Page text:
• Microdeposits are an option in which a business sends small amounts of money to the user bank account they are verifying. Downsides here include a reliance on customer communication and potential edge-case failures. Modern Treasury’s microdeposit verification API safeguards against failures and requires only three API endpoints to execute.
  • ACH Prenotes are another option wherein a company sends a zero dollar payment to validate the customer account. An upside of prenotes is their ability to help discover debit blocks, but a potential complication is that the issuing bank only has to respond to a prenote if an account does not exist. This means it’s possible for companies to transact with an incorrect account number at the right bank.

A few additional resources include:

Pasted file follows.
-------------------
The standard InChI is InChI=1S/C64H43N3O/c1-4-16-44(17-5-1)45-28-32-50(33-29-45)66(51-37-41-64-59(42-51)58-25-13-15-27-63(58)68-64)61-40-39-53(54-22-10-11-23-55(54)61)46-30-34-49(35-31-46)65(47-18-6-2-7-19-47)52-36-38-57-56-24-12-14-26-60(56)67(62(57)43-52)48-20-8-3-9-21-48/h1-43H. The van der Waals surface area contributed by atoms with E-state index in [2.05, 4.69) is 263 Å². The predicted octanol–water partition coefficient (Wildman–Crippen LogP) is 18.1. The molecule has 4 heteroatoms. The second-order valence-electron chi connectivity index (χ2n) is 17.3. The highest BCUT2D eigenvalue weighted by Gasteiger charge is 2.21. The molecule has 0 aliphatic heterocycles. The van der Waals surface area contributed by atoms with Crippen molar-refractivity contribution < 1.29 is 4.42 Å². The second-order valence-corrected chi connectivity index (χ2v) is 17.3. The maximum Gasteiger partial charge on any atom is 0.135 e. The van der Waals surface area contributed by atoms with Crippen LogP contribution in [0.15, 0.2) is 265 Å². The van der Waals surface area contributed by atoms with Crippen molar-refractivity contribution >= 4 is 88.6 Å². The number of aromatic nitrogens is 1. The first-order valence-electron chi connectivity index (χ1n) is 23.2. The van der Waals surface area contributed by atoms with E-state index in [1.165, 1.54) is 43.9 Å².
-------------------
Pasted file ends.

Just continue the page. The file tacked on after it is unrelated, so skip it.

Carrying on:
• Plaid, a partner company that can verify accounts without touching sensitive bank account details. Via our integration with Plaid, Modern Treasury customers can opt to receive a processor token instead of the bank details, to protect customers and decrease liability. Plaid also makes it possible to perform NSF checks, as “non-sufficient funds” are a primary source of ACH returns.
  • Modern Treasury’s Pre-Built UIs, a set of low-code tools that simplify onboarding and in-app payments. Customers can create a custom branded form and Modern Treasury collects the required information from customers.

2. Clear, proactive communication

Nearly everyone can relate to the experience of seeing a charge in their bank account from an unfamiliar source. Businesses that transact using an account or name customers don’t immediately recognize are likely to encounter more returns. Clarity can help.

Make sure customers know when money is coming out and what they’ll see in their bank account. As an example, it’s become common practice for cell phone companies and loan providers to text and email customers a few days before a payment is due, providing them with this information.